If the Joey Gallo era in the Bronx is coming to an end, he goes quietly and quietly. Yankee Stadium boos accompany him after every at-bat that ends in a dugout return.
Gallo, who is approaching the first anniversary of the deal that brought him to the Bronx, hasn’t turned a corner or shown the Yankees enough to warrant significant playing time, let alone the trade. With another deadline approaching, Gallo could be out as his strikeouts continue to pile up.
The outfielder went 0-for-3 with a pair of strikeouts — each raising the decibel level of the home crowd — in the Yankees’ 5-4, 11-inning loss to the Red Sox at Stadium on Friday night.
In 21 games since June 18, the all-or-nothing slugger has almost always produced nothing. Gallo is 4-for-55 (.073) with 27 strikeouts and 14 walks with less than three weeks until the Aug. 2 deadline, when there’s a good chance he’ll play for another club.
In Gallo’s first at-bat on Friday, the No. 9 batter hit on three pitches. His biggest moment came in the fourth, when Isiah Kiner-Falefa’s brace gave the Yankees a scoring chance. But Gallo’s two takedowns ended the threat and fans turned up the volume on the boos.
Gallo received a redemptive third shot in the seventh against former Yankees prospect Garrett Whitlock. With the Yankees leading 4-3, Gallo took the lead in the count on two straight hits. But he came empty on three consecutive swings, each drawing an increasing amount of teasing. His last puff on a Whitlock change caused the loudest boos of the night.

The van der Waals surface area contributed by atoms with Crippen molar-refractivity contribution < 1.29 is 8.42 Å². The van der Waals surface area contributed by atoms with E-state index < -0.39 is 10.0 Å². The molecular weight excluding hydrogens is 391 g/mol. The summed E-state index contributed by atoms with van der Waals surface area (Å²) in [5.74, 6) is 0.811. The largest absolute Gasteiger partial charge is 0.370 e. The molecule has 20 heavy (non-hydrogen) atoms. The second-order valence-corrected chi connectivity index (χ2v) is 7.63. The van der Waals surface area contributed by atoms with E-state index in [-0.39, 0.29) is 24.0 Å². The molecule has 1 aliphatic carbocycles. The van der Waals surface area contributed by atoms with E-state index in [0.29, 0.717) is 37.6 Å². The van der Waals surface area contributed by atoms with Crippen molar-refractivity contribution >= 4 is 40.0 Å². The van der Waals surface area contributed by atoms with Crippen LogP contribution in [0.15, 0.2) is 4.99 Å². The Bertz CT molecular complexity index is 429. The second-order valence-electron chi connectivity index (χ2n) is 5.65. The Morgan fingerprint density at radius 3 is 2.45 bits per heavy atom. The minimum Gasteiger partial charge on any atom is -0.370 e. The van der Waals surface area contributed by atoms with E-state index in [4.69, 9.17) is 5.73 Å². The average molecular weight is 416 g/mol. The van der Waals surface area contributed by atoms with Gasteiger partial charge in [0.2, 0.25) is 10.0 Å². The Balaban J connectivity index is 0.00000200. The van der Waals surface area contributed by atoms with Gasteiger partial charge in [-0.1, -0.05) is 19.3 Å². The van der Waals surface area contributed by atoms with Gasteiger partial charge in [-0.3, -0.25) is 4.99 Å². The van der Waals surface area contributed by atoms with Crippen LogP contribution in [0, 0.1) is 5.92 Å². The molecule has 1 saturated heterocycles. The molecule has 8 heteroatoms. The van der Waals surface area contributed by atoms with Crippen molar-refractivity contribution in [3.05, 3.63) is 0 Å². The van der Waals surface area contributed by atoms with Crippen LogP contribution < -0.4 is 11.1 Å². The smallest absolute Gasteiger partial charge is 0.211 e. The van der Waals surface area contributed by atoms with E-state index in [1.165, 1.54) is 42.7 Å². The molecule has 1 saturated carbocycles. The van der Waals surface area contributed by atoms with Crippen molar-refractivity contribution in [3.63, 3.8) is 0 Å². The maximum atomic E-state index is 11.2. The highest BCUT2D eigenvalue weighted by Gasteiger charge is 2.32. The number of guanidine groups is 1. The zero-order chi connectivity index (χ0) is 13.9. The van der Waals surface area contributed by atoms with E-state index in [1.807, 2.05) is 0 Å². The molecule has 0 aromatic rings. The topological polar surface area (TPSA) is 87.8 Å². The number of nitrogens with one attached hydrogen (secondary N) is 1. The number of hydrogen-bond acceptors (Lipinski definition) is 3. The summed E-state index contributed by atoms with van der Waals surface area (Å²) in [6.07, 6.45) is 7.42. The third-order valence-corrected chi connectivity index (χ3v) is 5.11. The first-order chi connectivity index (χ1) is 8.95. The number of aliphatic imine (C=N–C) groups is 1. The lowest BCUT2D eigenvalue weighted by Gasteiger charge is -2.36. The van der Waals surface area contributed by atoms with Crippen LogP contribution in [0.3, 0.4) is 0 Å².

Still, manager Aaron Boone said he had seen signs there was hope for Gallo.
“Really good couple at bats [Thursday] night he worked in a close game – nobody ever mentioned those,” Boone said of Gallo, whose average dropped to .161 and whose on-base percentage dropped to .286. “He squeaks. It’s a challenge. It was a struggle no doubt.
“He’s had some good batsmen along the way here, I feel like over the last week or 10 days [but] doesn’t have much traction with hits.
Gallo largely played through the struggles, in part because injuries cropped up around him. More recently, Aaron Hicks was bumped, but Hicks hit Kyle Higashioka in the seventh inning, then was substituted in left field to replace Gallo.
While Hicks is ready to play regularly on the pitch, Gallo may need to get used to the bench more, especially as Matt Carpenter continues to shine. Carpenter, also a left-handed hitter who can play in the outfield, went 2-for-3 Friday with a double and a hit per pitch. He plays an important role in the team and serves as a potential replacement for Gallo.
Gallo, the disappointing acquisition on time, found other ways to contribute in spurts. His strong arm from left field kept JD Martinez from moving up from third in the first inning.
But the ensuing crowd cheers were the only ones Gallo heard on Friday night.
“I just have to keep fighting,” Boone said.